• The most common health complaint in any developing nation is upset stomach/diarrhea/vomiting. In many cases the illness may be attributed merely to a change in diet, but occasional cases of food poisoning can occur, whereby the symptoms occur very quickly, severely and explosively. These are seldom serious or extended illnesses, but medical treatment should be sought if it occurs.
      • Avoid eating food from roadside stalls. Don't eat unpeeled fruits or fruits that have already been cut by unknown handlers on the street. If you are forced to eat food at some place that you have doubts about, make sure the food is served hot.
      • If you require any prescription drugs bring enough for the duration of the trip. They will need to be carried in their original prescription bottle and the prescription must be in your name.

      It is advisable that you carry a small health kit which should include remedy for upset stomachs, some antiseptic cream, hydration powder, deet mosquito repellant, sun block, band aids, etc.

    • Vaccination
    • We recommend all volunteer/participants visit the Center for Disease Control's website (www.cdc.gov ) for traveler's health recommendations. Your travel doctor will be knowledgeable about current epidemics and should be consulted.

      Recommended Vaccinations and Preventive Medications

      The following vaccines may be recommended for your travel to Peru. Discuss your travel plans and personal health with a health-care provider to determine which vaccines you will need.

      • Hepatitis A or immune globulin (IG). Transmission of hepatitis A virus can occur through direct person-to-person contact; through exposure to contaminated water, ice, or shellfish harvested in contaminated water; or from fruits, vegetables, or other foods that are eaten uncooked and that were contaminated during harvesting or subsequent handling.
      • Hepatitis B , especially if you might be exposed to blood or body fluids (for example, health-care workers), have sexual contact with the local population, or be exposed through medical treatment. Hepatitis B vaccine is now recommended for all infants and for children ages 11-12 years who did not receive the series as infants.
      • Malaria: if you are traveling to a malaria-risk area in this region, see your health care provider for a prescription anti-malarial drug. For details concerning risk and preventive medications, see Malaria Information for Travelers to South America and Mexico .
      • Rabies , if you experience extensive unprotected outdoor exposure in rural areas, such as might occur during camping, hiking, or bicycling, or engaging in certain occupational activities.
      • Typhoid vaccine. Typhoid fever can be contracted through contaminated drinking water or food, or by eating food or drinking beverages that have been handled by a person who is infected. Large outbreaks are most often related to fecal contamination of water supplies or foods sold by street vendors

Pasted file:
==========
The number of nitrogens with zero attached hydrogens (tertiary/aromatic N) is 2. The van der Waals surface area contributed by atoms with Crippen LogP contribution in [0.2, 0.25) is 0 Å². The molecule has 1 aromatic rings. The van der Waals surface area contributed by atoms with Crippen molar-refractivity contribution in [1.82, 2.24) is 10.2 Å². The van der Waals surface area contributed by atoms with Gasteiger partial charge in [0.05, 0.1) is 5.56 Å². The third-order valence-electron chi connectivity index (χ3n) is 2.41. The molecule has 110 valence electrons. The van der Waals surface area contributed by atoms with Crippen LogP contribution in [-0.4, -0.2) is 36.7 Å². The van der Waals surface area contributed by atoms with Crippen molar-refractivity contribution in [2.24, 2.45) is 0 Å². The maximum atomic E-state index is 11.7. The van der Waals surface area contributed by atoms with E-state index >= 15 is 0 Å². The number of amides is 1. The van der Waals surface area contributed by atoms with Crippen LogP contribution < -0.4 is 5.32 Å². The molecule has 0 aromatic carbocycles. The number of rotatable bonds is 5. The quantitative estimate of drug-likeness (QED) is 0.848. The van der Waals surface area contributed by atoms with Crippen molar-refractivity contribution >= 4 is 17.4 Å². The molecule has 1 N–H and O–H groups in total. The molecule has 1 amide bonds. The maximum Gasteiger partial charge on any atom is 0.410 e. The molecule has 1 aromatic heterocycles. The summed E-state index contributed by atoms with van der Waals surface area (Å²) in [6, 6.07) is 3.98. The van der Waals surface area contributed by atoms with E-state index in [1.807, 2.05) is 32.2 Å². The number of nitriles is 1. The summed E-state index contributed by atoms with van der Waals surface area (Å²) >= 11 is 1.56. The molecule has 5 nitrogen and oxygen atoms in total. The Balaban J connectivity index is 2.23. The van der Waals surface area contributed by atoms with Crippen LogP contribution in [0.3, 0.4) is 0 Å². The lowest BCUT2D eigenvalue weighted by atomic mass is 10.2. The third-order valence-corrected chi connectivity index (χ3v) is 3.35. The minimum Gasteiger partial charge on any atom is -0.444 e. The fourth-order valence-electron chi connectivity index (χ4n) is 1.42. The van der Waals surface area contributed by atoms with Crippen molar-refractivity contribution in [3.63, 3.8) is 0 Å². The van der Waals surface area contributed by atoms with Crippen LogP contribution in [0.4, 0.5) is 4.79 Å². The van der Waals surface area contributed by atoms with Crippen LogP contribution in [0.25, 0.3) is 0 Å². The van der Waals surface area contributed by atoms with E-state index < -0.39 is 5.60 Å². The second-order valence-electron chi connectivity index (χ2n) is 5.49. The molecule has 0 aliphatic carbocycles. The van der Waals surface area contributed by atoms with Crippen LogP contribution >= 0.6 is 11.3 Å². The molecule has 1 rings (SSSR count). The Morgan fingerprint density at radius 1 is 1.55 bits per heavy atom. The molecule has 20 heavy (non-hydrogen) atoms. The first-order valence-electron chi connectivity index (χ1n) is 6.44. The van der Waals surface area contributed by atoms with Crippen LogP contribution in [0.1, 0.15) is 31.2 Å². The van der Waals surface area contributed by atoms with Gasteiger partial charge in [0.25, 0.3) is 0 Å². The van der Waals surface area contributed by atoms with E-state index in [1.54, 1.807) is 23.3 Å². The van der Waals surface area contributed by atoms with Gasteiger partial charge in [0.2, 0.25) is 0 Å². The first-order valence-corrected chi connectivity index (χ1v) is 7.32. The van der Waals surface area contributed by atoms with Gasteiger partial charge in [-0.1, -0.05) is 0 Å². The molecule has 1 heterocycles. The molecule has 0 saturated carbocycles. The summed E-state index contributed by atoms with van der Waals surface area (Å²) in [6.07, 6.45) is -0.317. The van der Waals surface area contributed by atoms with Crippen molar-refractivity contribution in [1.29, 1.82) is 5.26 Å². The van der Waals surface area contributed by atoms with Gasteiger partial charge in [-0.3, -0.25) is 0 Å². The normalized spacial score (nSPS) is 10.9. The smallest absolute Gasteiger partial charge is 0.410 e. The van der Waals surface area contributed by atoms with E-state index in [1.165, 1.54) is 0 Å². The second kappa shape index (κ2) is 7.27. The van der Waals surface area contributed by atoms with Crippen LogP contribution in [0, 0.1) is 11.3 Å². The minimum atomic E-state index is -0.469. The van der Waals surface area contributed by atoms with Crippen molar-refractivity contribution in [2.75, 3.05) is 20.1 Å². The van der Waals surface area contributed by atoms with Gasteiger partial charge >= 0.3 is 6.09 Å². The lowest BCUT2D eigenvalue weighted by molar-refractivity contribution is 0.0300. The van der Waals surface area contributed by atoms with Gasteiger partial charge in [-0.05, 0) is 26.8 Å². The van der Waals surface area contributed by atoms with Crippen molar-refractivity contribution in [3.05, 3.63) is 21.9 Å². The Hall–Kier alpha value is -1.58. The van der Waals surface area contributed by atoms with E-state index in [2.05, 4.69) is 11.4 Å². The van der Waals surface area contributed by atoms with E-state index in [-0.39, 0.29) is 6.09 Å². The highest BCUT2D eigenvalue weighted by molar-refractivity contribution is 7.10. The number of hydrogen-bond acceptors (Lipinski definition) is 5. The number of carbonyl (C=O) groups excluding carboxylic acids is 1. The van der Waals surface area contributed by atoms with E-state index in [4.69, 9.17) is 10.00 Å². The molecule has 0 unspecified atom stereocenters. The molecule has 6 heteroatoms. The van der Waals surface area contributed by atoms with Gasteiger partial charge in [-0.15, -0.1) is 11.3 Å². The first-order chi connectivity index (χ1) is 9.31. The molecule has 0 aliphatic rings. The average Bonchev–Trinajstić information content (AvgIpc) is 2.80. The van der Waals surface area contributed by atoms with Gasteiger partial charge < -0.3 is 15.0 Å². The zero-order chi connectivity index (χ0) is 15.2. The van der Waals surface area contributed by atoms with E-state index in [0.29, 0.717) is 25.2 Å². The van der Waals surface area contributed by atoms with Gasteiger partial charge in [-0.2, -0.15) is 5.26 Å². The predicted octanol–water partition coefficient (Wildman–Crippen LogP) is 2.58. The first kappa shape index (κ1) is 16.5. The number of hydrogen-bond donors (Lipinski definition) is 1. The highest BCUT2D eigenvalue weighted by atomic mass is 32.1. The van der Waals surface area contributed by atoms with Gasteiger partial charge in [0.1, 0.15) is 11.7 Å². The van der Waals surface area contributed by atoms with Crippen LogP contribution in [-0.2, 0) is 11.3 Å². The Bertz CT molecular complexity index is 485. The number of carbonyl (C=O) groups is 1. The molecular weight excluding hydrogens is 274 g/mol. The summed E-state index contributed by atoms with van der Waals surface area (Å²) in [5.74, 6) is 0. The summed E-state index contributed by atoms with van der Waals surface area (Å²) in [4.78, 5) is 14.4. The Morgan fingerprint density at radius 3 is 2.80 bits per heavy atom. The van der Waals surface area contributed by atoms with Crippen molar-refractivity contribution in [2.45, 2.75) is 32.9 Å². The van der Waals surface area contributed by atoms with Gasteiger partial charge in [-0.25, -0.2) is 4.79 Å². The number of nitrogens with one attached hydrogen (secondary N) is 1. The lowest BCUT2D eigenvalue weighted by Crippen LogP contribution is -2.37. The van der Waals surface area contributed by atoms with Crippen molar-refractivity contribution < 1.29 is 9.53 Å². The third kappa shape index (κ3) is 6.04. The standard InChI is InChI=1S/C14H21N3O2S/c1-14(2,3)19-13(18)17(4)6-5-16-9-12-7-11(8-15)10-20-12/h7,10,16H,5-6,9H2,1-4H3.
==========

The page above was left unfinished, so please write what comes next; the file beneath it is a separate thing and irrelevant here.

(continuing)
• Yellow fever , for travelers to endemic areas in Peru
      • As needed, booster doses for tetanus-diphtheria and measles .
      • Precaution again Malaria
      • Required Vaccinations
      • None
    • Money Matter
    • What is the exchange rate? Where should I change my dollars? Can I use a debit card or credit card? Should I bring travelers checks?

      Dollars can be changed at the exchange houses in the airport. ATM machines are widely available.

      Do not come without any cash as ATM machines can be down or not accept your card. It is wise to check with your bank ahead of time to confirm that your card will work overseas. Debit cards and credit cards are becoming more acceptable at major stores; however, they are still not accepted as widely as in the States. Do not use your cards at any smaller or non-reputable locations. Travelers' checks will have to be exchanged in the banks as most locations will not accept them directly. Debit card is the best way of getting money. Visa, MasterCard and American Express are accepted in some of the large stores and hotels in larger cities, but may not be widely accepted in smaller cities and not at all in the villages.

      How much money you bring depends on your personal spending habits. Thrifty people can get by on less than $30-40/day. Your budget should also include money to explore Peru in free time as well as for your personal use.

    • Field Support and Supervision
    • How does Rustic Volunteer help me when I am in the field? How can I maintain communication? Does Rustic Volunteer visit volunteers?